Appellant argues that the Commonwealth was allowed to introduce improper rebuttal evidence, and he was denied the right to receive a copy of the grand jury testimony of his indictment upon request, thus denying him a right to a fair trial. He claims the evidence regarding the date of Charlotte's delivery went to an essential question when her baby was conceived and thus properly was the subject of the prosecution's case-in-chief, not rebuttal. We disagree. The medical records to which appellant objected had already been introduced in the prosecution's case-in-chief and were certainly no surprise to the defense. Furthermore, in Gilbert v. Commonwealth, Ky., 633 S.W.2d 69 (1982), we held that, although a trial judge does not have unlimited discretion to determine whether substantive evidence should be allowed in rebuttal, the restraints placed upon this discretion are designed to protect defendants from prosecutors withholding important evidence until the end of the trial. This was not the case here. In the case at hand, the evidence had already been revealed to the jury and defense counsel. There was no error.

Nor was there error in the fact that appellant received no copy of the grand jury proceedings. The trial judge granted appellant's motion for the grand jury information; however, appellant refused to accept a copy of the grand jury proceedings. Moreover, the trial court offered appellant a thirty-day continuance to review the transcript. The offer was refused. Thus, appellant was not denied his right to a fair trial.

Finally, appellant contends that the trial court erred in ordering consecutive sentences. We agree. KRS 532.110(1)(c) provides:

"The aggregate of consecutive indeterminate terms shall not exceed in maximum length the longest extended term which would be authorized by KRS 532.080 for the highest class of crime for which any of the sentences is imposed."

See was sentenced to life imprisonment; thus the other sentences, in accordance *404 with the statute, must not run consecutively with the life sentence. The Commonwealth concedes error in this request.

The judgments are affirmed in all respects except as to the imposition of sentence, and the case is remanded with direction that the sentences for a term of years shall run consecutively with each other, but concurrently with the life sentence.


STEPHENS, C.J., dissents by separate dissenting opinion in which LEIBSON, J., joins.

STEPHENS, Chief Justice, dissenting.

I respectfully dissent. Although the majority holds that the issue of whether appellant's constitutional rights were violated by his exclusion from the in-chambers hearing to determine his daughter's competence to testify in court, was resolved by the United States Supreme Court in Kentucky v. Stincer, 482 U.S. ____, 107 S. Ct. 2658, 96 L. Ed. 2d 631 (1987), I strongly disagree. The resolution of this case requires an analysis of appellant's rights under the Kentucky constitution, particularly section eleven. The eleventh section of the Bill of Rights of the Kentucky Constitution guarantees the accused in a criminal prosecution the right to be heard by himself and counsel and the right to confront witnesses face to face. "In all criminal prosecutions the accused has the right to be heard by himself and counsel; to demand the nature and cause of the accusation against him; to meet the witnesses face to face, and to have compulsory process for obtaining witnesses in his favor." Ky. Const. ยง 11. This ensures the defendant's right to cross-examine witnesses at trial.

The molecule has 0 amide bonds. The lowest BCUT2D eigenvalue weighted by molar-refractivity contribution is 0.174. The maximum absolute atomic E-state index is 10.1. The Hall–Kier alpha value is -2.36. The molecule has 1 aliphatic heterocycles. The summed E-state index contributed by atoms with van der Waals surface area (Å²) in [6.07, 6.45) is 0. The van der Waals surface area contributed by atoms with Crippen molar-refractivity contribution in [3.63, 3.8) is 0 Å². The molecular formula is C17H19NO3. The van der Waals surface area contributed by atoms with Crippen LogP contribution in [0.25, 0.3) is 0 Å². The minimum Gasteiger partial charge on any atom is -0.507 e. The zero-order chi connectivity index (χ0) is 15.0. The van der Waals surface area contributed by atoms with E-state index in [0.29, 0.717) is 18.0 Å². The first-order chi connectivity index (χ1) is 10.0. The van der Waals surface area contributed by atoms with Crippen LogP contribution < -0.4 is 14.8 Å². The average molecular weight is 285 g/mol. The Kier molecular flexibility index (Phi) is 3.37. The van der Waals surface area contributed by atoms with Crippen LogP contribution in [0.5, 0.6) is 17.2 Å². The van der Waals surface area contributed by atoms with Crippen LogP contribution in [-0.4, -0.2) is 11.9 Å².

It is clear that the competency hearing was crucial to the prosecution, and that appellant had the absolute right to be present and represented by counsel. Powell v. Commonwealth, Ky., 346 S.W.2d 731 (1961). Appellant voiced his objection to his exclusion from the competency hearing wherein he could have aided his counsel with cross-examination of the prosecuting witnesses. Appellant clearly asserted and was denied his Kentucky Constitutional right to meet the witness face to face.

Section eleven of the Kentucky Constitution differs in one crucial respect from the sixth amendment, its counterpart in the United States Constitution. By state law, a criminal defendant is granted the right, not merely to confront his or her accusers, but to confront them face to face. The drafters of our state constitution did not add the phrase "face to face" to its protections afforded an accused merely to have its meaning erased in an attempt to reconcile an irreconcilable difference.

I recognize the problems and pressures encountered when dealing with child witnesses, and understand a child's reluctance to speak when his or her alleged abuser is nearby. Nevertheless, when a defendant is on trial for a serious criminal offense, and faces a lengthy jail term as a possible penalty, as in all criminal prosecutions, he or she has the right to be present and to assist his counsel at hearings to determine the competence of witnesses against him.

Furthermore, the competency hearings should be held in open court before the jury. It is "the duty of the trial court to carefully examine the witness to ascertain whether she (or he) is sufficiently intelligent to observe, recollect and narrate the facts and has a moral sense of obligation to speak the truth". Moore v. Commonwealth, Ky., 384 S.W.2d 498, 500 (1964). This inquiry, however, is important to the jury in evaluating the child's testimony.

If the hearing to determine whether the child is a competent witness is held in open court in the presence of the jury, it will (1) assist the jury in evaluating the child's truthfulness and (2) avoid the potential for intimidation that results from the intimacy inherent in an in-chambers procedure.

Therefore, I would reverse the convictions for second-degree rape and second-degree sodomy of Charlotte See, and remand.

LEIBSON, J., joins in dissent.